HAGUE – In a historic ruling, Congolese ex-rebel leader Jean-Pierre Bemba has been convicted by the International Criminal Court (ICC) for war crimes and sexual violence. What makes this ruling historic is that for the first time ever, the ICC has recognised rape as a weapon of war and has convicted someone for actions of others under their command.

Bemba had previously led the MLC (Movement for the Liberation of Congo) rebel group during DR Congo’s rather bloody civil war, but following a peace deal in 2003, he joined an interim government, rising up to the position of Vice President.

In 2002, during his tenure as Vice President, Bemba had sent more than 1,000 fighters to the CAR to help then president Ange Felix Patasse put an end to an attempted coup.

Bemba’s troops were responsible for carrying out atrocious acts against civilians, which includes rape, murder and pillaging in neighbouring CAR. The court heard that while Bemba was made aware of his troops’ actions, he did nothing to put a stop to it.

At the Hague, Judge Sylvia Steiner, said while passing the sentence that Bemba sent his private militia into CAR and did nothing as they carried out “sadistic” rapes, murders and pillaging of “particular cruelty”.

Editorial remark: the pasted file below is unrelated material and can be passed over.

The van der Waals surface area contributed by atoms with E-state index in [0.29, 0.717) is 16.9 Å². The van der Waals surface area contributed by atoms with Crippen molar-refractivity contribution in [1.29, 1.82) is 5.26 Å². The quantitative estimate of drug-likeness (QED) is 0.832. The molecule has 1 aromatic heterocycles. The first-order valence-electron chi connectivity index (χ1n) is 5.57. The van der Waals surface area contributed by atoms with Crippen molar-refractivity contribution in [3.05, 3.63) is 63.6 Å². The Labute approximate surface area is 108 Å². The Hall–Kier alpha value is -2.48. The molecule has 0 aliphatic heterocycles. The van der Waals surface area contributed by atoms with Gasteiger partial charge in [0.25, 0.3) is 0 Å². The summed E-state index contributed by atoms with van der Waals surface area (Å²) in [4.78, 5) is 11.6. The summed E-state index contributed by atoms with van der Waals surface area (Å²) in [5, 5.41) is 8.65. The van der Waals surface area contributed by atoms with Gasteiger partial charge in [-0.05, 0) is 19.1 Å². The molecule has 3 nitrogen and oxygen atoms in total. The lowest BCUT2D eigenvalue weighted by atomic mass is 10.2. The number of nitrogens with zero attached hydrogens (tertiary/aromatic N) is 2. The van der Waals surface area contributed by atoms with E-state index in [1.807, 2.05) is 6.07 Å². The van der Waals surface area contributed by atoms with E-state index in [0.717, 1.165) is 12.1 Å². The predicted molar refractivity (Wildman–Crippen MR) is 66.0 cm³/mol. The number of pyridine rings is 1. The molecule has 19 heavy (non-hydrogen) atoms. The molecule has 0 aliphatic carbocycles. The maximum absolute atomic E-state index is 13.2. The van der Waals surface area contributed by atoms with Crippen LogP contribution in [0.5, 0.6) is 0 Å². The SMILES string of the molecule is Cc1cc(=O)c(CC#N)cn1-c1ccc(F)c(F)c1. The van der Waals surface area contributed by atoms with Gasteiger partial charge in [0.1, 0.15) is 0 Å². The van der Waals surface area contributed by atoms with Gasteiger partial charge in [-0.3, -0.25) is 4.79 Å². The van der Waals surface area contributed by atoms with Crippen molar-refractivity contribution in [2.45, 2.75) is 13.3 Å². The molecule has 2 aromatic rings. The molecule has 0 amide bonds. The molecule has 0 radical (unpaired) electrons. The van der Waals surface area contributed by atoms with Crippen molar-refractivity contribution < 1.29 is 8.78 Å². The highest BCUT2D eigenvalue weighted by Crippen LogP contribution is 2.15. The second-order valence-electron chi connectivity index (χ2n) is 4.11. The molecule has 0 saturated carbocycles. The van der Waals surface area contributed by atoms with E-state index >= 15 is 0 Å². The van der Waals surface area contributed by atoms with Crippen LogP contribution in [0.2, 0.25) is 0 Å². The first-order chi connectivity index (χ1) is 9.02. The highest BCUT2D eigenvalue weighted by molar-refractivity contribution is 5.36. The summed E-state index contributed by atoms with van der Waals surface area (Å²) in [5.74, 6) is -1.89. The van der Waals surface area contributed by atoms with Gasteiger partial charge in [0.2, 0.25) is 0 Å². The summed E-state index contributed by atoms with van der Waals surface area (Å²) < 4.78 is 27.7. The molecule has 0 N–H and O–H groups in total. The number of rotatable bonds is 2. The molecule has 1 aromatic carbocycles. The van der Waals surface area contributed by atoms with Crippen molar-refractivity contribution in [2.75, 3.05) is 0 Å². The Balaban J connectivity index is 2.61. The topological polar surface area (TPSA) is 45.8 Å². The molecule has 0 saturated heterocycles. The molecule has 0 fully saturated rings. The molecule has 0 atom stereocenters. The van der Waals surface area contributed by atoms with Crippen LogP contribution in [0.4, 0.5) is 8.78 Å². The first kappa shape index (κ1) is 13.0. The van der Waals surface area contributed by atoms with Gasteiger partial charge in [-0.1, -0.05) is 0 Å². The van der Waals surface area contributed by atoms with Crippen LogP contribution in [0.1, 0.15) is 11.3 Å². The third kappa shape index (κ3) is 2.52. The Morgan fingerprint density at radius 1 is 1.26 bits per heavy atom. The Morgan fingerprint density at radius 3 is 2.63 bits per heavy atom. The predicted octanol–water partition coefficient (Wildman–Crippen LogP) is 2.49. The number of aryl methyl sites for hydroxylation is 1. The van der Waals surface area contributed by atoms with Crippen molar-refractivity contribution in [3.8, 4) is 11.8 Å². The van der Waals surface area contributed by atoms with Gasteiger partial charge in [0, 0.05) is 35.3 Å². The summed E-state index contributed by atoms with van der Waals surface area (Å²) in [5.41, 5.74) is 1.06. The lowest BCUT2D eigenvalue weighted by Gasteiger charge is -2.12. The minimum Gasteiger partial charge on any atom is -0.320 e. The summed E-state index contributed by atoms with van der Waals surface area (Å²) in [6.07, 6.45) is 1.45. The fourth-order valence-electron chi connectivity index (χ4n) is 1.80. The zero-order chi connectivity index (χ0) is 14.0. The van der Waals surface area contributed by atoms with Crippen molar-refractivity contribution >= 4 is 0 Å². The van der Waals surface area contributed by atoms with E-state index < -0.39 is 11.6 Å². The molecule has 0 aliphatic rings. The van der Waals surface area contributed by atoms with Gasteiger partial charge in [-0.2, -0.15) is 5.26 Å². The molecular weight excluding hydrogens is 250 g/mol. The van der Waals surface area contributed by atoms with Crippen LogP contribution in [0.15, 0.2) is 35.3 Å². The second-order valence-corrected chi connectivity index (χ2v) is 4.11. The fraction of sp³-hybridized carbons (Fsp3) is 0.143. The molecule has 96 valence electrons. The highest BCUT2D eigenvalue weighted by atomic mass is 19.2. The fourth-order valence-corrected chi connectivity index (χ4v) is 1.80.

For five counts of rape, murder and pillaging, Bemba has been sentenced to terms between 16 and 18 years. As he has already spent 8 years in custody, this will be deducted from his term.

Human Rights Watch (HRW)’s International Justice Advocacy Director, Geraldine Mattioli-Zeltner, said: “Other commanders should take notice that they, too, can be held accountable for rapes and other serious abuses committed by troops under their control.”

According to his lawyer, Kate Gibson, Bemba is “very dissappointed” with the judgement. She said: “Today’s sentence is by no means the end of the road for Mr Bemba, it merely signals that we are now moving to the next phase of the process which is the appeal.”

Where Bemba will serve his sentence and how much compensation will the victims receive are two questions that still need answering.

– The Global Panorama

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